WhereYouAt DemoBuild 2016: Building the Front-end

In my previous post, I went over the user interface and application requirements. Let’s quickly revisit the project requirements:

  • Get coordinates of the users and identify which cloud the ASP.NET Core app is running on.
  • Populate maps with custom pushpins.
  • Display the number of containers running on each cloud.

UItoweb

Get Coordinates

In this app, I am getting the user location with a button using an onclick event handler. In order to grab the user’s coordinates, I used the Geolocation API . Let’s have a look at the code.

Get location

function getLocation() {
    var x = document.getElementById("demo");
    if (navigator.geolocation) {
        navigator.geolocation.watchPosition(showPosition);
    }
    else {
        x.innerHTML = "Geolocation is not supported by this browser.";
    }
}

getlocation() function simply shows the user longitude and latitude every time you load the page. But, in this case, I needed the user’s coordinates to put the pins on the map. To do this we created a simple a location web api that, we can PUT our users longitudes and latitude into.

Store location

function showPosition(position) {
    var lat = position.coords.latitude;
    var lon = position.coords.longitude;
    var xhr = new XMLHttpRequest();
    var params = "latitude=" + lat + "&longitude=" + lon;
    console.log("Params: " + params);
    xhr.open('PUT', '/locations', true);
    xhr.setRequestHeader('Content-type', 'application/x-www-form-urlencoded');
    xhr.onreadystatechange = function () {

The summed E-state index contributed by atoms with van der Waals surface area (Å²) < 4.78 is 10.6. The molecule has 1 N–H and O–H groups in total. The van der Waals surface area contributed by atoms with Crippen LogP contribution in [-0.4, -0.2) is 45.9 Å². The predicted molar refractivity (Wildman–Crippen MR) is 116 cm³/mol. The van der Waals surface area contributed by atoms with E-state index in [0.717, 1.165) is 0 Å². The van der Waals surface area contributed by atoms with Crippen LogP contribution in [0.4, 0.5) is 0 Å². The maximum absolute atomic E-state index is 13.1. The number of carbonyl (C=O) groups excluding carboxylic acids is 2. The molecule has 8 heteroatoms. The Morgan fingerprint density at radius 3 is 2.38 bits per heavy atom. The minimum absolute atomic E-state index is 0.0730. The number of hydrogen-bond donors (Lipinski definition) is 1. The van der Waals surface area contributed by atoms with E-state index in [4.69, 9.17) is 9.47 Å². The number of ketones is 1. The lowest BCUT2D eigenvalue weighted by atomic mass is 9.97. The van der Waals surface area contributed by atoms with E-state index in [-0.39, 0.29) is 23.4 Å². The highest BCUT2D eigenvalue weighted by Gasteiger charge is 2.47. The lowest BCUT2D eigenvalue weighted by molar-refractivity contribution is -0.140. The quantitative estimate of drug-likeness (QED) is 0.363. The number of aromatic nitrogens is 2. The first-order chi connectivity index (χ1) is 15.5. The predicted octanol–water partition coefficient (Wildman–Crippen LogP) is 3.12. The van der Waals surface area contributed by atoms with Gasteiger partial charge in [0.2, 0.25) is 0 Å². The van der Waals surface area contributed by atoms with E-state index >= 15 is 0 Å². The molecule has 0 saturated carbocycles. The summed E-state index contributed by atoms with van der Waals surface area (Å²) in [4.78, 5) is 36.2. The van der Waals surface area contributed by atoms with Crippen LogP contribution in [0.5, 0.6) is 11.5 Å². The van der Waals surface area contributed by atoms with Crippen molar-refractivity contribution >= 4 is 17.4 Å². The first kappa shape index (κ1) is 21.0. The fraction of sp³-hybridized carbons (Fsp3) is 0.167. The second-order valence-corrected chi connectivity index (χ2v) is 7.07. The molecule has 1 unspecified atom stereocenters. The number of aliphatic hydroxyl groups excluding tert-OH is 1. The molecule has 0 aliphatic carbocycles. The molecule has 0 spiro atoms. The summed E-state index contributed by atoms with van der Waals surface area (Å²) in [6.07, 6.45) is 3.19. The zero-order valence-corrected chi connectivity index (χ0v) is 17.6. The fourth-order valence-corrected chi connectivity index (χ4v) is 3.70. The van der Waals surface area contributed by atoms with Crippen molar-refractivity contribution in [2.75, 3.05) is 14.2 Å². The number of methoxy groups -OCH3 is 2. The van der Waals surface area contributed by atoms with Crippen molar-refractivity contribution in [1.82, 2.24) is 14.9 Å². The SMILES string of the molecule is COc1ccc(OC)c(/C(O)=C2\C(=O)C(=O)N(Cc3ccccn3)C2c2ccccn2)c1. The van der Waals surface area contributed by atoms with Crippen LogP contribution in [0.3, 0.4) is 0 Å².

console.log("Response:" & this.responseText);
    };
    xhr.send(params); 
}

You might have noticed I am using XMLHttpRequest API. XMLHttpRequest API is used to transfer data between the client and Server. In this case, we are using it to PUT the users coordinates into a location API.

Since this was a public demo our team thought it might be a good idea to offset the actual coordinate we were receiving. For most people getting their actual coordinates might feel a little creepy to people . To offset the coordinates we added the toFixed( ) method ; allowing the app to have an idea of where the user is but, not the exact location.

Full Script to get geolocation and PUT it into an API

function getLocation() {
    var x = document.getElementById("demo");
    if (navigator.geolocation) {
        navigator.geolocation.watchPosition(showPosition);
    }
    else {
        x.innerHTML = "Geolocation is not supported by this browser.";
    }
}

function showPosition(position) {
    var lat = position.coords.latitude.toFixed(2);
    var lon = position.coords.longitude.toFixed(2);
    document.getElementById("demo").innerHTML = "You're around Latitude: " + lat + " and Longitude: " + lon;

    var xhr = new XMLHttpRequest();
    var params = "latitude=" + lat + "&longitude=" + lon;
    console.log("Params: " + params);
    xhr.open('PUT', '/locations', true);
    xhr.setRequestHeader('Content-type', 'application/x-www-form-urlencoded');
    xhr.onreadystatechange = function () {
        console.log("Response:" & this.responseText);
    };
    xhr.send(params); 
}

If you would like to explore the geolocation API , check out theses resources: Navigator.geolocation , getCurrentPosition, and WatchPosition.

Get Location Button

<a href="#" onclick="getLocation();  return false;" class="btn btn-default btn-xl wow tada">Get my Location</a>

Displaying Active Cloud Logo

Include @model directive

@model whereyouat.Settings

Display Cloud Name & Logo

  <h3 id="demo"></h3>
      @{
          var largeIcon = $"~/img/large/{Model.Cloud_Name}.png";
       }
   <h3>You're running ASP.NET on @Model.Cloud_Name!</h3>
   <img src="@largeIcon" alt="@Model.Cloud_Name" />

 

By including the @model statement at the top of my landing page (Views/Home/Index.cshtml), I am able to specify the type object that the view expects. By using @model directive gives the view access to Cloud_Name through the settings controller .

Results

 

Cloudgif (2)

 

Pushpins

Start by initializing the map.

var map;
function getLocations() {
       var mapOptions = {
           credentials: "Bing Key",
           mapTypeId: Microsoft.Maps.MapTypeId.road,
           zoom: 3
        };